We Call this Friday Good — 2012

1 In the beginning God created the heavens and the earth. The earth was without form, and void; and darkness was[a] on the face of the deep. And the Spirit of God was hovering over the face of the waters.

Then God said, ‘Let there be light’; and there was light. And God saw the light, that it was good; and God divided the light from the darkness. God called the light Day, and the darkness He called Night. So the evening and the morning were the first day” (Genesis i, 1 – 3).

1 And on the seventh day God ended His work which He had done, and He rested on the seventh day from all His work which He had done. Then God blessed the seventh day and sanctified it, because in it He rested from all His work which God had created and made” (Genesis ii, 2 – 3).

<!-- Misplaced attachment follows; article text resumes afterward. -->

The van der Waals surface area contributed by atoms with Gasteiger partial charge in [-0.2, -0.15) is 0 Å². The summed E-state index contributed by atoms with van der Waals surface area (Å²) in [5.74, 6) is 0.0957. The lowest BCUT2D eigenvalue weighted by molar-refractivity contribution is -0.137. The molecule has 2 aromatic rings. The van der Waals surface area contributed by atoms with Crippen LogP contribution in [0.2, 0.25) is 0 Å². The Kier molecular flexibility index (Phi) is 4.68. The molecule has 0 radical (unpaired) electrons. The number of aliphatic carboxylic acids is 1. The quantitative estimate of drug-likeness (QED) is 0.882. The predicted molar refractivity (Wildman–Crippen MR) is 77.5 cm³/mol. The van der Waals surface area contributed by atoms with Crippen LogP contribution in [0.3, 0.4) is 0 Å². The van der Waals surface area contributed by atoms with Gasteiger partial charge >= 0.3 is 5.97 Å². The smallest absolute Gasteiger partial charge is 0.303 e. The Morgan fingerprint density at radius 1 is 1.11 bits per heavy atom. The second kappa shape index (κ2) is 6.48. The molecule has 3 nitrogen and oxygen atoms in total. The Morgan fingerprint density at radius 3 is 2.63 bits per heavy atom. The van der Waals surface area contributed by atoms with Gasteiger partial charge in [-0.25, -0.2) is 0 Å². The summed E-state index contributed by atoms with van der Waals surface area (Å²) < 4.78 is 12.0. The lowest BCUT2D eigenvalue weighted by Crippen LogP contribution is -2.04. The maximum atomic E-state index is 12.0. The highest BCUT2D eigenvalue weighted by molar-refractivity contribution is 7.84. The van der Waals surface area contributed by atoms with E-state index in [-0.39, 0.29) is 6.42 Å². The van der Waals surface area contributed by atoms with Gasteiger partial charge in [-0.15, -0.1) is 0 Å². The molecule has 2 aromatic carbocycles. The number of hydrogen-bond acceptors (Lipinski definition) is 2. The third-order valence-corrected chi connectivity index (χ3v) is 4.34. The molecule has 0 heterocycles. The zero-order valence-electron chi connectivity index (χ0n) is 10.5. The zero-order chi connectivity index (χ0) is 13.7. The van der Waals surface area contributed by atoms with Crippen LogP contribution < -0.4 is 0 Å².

44 Now it was[l] about the sixth hour, and there was darkness over all the earth until the ninth hour. 45 Then the sun was darkened,[m] and the veil of the temple was torn in two. 46 And when Jesus had cried out with a loud voice, He said, ‘Father, “into Your hands I commit My spirit”‘[n]” (St. Luke, xxiii, 44 – 46b).

51 Then, behold, the veil of the temple was torn in two from top to bottom; and the earth quaked, and the rocks were split, 52 and the graves were opened; and many bodies of the saints who had fallen asleep were raised” (St. Matthew xxvii, 51 – 52).

28 After this, Jesus, knowing[e] that all things were now accomplished, that the Scripture might be fulfilled, said, ‘I thirst!’ 29 Now a vessel full of sour wine was sitting there; and they filled a sponge with sour wine, put it on hyssop, and put it to His mouth. 30 So when Jesus had received the sour wine, He said, ‘It is finished!’ And bowing His head, He gave up His spirit…